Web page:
Transport and refueling aircraft, long an area of weakness for the Russian Air Force, will be one area of focus. Serial production of the long-troubled Ilyushin Il-76-MD90A is expected to start in 2019, and the Russian military is expecting to receive 10-12 such aircraft per year thereafter. A light transport aircraft is under development, with prototypes expected to be completed in 2024. The A-100 airborne warning system (AWACS) aircraft, based on the Il-76MD90A, was expected to be delivered starting in 2016 but has been repeatedly delayed. Nevertheless, procurement of this aircraft will be included in SAP-2027. Finally, Russia is experiencing a boom in domestic production of unmanned aerial vehicles (UAVs). By 2020, it will have a strike UAV in production, as well as a new generation of reconnaissance UAVs.

For air defense, Russia will continue to deploy S-400 long-range missiles and Pantsir-Sshort-range missiles. However, it seems increasingly unlikely that the next generation S-500air defense system will be ready for serial production any time soon, though official plans still indicate that a prototype will be built by 2020. Original plans called for serial production of the S-500 to start in 2015. The new standard short-range air defense system has just started development and is not expected to be ready for production until 2030.

Impact on Capabilities and Regional Security

SAP-2020 has been widely described as the first successful armament program of Russia’s post-Soviet history. It was designed to help the Russian military catch up from the extended procurement holiday caused by Russia’s economic collapse in the 1990s. During the last seven years, the Russian military has made great strides in modernizing its weapons and equipment. By and large, these new armaments have been based on updated versions of late Soviet designs. The Russian defense industry now faces the far more formidable challenge of bringing new designs into serial production. It has been successful in this regard in some areas, such as nuclear submarines, missile systems, and UAVs. It has been less successful with combat ships and air defense systems. The verdict is still out on combat aircraft and tanks and armored vehicles.

With the most significant gaps largely filled, SAP-2027 is designed to transition the Russian military to a more regular procurement schedule. Funding will remain relatively constant, though it may be adjusted depending on the economic situation. The previous program has shown that this level of funding is more or less achievable for the government budget and for the Russian defense industry to sustain. The biggest challenge will be in bringing new designs successfully to serial production.

In terms of impact on military capabilities, Russia is already strong enough to defend itself in a conventional war against any adversary and to defeat any neighboring state other than China. It also has a more than sufficient nuclear deterrent capability. New procurement will thus be targeted at keeping pace with technological improvements made by its peer competitors (NATO member states and China). In some areas, such as air defenses, anti-ship missiles, and electronic warfare, Russia will continue to maintain capabilities superior to those of its peers. In other areas, such as UAVs, precision-guided munitions, and tanks and armored vehicles, it appears poised to narrow the gap. Finally, in a few areas, such as surface ships, transport aircraft, and automated control systems, it will remain well behind the United States and may start to lag behind China as well.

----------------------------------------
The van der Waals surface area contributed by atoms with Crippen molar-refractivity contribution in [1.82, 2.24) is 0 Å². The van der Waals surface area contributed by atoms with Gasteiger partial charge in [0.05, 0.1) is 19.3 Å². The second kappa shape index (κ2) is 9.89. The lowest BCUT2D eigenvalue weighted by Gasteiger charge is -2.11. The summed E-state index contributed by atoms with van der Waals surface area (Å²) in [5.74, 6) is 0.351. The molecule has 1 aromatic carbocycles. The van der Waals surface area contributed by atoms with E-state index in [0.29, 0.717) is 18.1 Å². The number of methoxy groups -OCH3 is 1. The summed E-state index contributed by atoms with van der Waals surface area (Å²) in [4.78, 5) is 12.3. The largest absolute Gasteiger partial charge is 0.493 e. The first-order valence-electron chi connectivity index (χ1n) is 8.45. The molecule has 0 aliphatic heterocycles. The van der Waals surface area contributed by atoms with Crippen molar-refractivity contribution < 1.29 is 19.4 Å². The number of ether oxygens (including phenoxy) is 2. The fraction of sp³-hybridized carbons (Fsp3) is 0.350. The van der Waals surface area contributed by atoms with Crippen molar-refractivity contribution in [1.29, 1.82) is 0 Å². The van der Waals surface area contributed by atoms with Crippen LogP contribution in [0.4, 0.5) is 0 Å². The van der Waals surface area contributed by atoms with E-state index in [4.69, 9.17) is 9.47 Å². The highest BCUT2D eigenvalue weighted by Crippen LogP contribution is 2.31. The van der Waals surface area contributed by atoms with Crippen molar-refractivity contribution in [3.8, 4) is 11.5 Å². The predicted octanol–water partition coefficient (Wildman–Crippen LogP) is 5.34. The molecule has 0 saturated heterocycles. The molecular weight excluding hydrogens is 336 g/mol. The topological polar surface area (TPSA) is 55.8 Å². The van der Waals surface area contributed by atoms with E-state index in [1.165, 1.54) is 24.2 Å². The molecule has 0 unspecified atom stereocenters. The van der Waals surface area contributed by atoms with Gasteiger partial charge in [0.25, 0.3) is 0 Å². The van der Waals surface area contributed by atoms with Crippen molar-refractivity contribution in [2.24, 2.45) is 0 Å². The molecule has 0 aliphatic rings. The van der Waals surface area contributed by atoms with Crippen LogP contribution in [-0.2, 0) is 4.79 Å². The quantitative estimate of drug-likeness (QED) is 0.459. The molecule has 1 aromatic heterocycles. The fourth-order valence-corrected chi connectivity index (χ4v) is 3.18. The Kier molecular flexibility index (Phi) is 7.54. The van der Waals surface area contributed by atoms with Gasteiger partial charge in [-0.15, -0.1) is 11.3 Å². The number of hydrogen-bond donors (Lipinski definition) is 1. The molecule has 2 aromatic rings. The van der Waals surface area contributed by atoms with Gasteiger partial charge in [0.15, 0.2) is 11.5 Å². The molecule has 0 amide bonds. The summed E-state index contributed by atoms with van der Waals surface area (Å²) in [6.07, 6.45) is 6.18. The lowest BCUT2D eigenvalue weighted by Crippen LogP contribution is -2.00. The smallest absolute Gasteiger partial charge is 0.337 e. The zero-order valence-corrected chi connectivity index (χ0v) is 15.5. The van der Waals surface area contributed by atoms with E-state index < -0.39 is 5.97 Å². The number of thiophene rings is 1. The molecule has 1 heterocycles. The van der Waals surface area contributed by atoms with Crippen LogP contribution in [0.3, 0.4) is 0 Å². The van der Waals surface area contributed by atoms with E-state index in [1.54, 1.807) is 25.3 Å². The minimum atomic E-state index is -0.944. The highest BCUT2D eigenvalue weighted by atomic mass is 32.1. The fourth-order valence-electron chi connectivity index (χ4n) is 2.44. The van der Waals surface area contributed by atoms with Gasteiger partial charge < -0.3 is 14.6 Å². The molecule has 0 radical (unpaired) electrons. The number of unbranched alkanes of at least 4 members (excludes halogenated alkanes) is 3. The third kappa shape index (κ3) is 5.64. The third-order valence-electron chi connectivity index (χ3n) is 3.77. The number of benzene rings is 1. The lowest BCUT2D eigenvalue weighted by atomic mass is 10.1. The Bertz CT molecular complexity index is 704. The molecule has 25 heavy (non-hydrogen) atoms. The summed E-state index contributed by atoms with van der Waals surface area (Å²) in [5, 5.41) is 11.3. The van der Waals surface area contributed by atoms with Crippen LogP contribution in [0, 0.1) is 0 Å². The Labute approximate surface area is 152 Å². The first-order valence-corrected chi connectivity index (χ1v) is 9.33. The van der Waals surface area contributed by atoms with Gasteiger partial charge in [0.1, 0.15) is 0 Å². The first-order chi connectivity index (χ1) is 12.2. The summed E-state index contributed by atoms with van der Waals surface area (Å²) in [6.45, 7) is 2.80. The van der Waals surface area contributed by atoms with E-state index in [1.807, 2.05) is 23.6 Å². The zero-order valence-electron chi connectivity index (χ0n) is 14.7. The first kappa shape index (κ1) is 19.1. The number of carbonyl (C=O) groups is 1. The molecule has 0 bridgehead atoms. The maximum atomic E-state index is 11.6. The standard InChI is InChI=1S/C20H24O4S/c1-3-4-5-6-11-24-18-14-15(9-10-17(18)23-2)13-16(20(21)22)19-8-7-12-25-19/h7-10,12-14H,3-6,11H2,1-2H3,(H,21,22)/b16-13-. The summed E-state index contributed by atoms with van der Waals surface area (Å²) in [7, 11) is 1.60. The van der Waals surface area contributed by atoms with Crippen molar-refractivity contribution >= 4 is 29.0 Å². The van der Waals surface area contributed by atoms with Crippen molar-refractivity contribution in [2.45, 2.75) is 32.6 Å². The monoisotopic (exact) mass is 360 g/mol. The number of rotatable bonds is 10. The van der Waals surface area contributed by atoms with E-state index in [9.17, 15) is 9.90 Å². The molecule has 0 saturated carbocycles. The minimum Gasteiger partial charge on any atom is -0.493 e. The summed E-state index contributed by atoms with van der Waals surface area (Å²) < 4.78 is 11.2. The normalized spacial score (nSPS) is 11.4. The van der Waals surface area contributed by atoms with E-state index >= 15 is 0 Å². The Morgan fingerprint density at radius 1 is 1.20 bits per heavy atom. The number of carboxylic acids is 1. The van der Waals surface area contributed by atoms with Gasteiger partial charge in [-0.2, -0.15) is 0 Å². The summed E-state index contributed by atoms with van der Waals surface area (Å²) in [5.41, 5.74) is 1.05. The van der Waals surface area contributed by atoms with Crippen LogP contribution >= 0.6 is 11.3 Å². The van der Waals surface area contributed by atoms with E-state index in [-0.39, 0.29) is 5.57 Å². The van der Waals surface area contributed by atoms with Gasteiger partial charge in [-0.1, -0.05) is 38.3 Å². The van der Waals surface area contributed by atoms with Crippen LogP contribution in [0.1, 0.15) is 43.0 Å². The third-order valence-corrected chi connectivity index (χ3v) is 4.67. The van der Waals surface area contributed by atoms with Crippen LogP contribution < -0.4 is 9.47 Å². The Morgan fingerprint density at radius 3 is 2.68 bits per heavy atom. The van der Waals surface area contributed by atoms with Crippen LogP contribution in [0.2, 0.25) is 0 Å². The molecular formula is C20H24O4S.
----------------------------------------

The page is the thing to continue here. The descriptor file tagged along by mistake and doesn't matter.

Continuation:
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Valdai 2017: Reactions from a newbie

I promised a readout of my impressions of the Valdai Club meeting. This was the first time I had been invited to attend this event and I was curious to get a sense of both the content of the discussions and the atmosphere. The four day conference was held at a Gazprom-owned mountain resort an hour outside of Sochi, though after the first day we had virtually no opportunities to go outside, much less leave the compound. When I decided to take a walk in the hills during the lunch break on the last day of the conference, I was very nicely told by the guard at the gate in the fence that the gate was closed for the day (almost certainly because that was the day that Vladimir Putin was supposed to appear). That was very indicative of the setup. Having a conference in a beautiful mountain resort is very nice, but it’s also a good way to keep the participants from wandering off or seeing anything the organizers might not want them to see.

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1) I had not realized just how little of the conference would be on Russia. The theme was “Creative Destruction: Will a New World Order Emerge from the Current Conflicts?” The individual panels within that theme were all on grand topics such as man vs. nature or rich vs. poor. There was one panel on “the conflict between differing geopolitical worldviews,” where most of the panelists ended up either spouting self-serving formulations of the “China just wants to share its prosperity with the world” variety or seemed bizarrely naïve, such as one European speaker arguing that Britain would not leave the European Union and Europe would be just fine. A Russian scholar talked about how the US and Russia were engaged in a new Cold War that was even worse than the old one and of course this was America’s fault. The one exception was a prominent American IR scholar, who tried to bring some sense to the proceedings, but with limited success.

The surreal nature of the choice of panel topics was highlighted by the special panel on US domestic politics. First, its presence on the program highlighted the absence of a panel on Russian domestic politics. Second, the speakers included a senior Russian diplomat and two highly respected American experts on Russian politics. Absent were any experts on US politics, which lent the proceedings a slightly odd air, even as the participants did their best to explain the Trump presidency to the audience.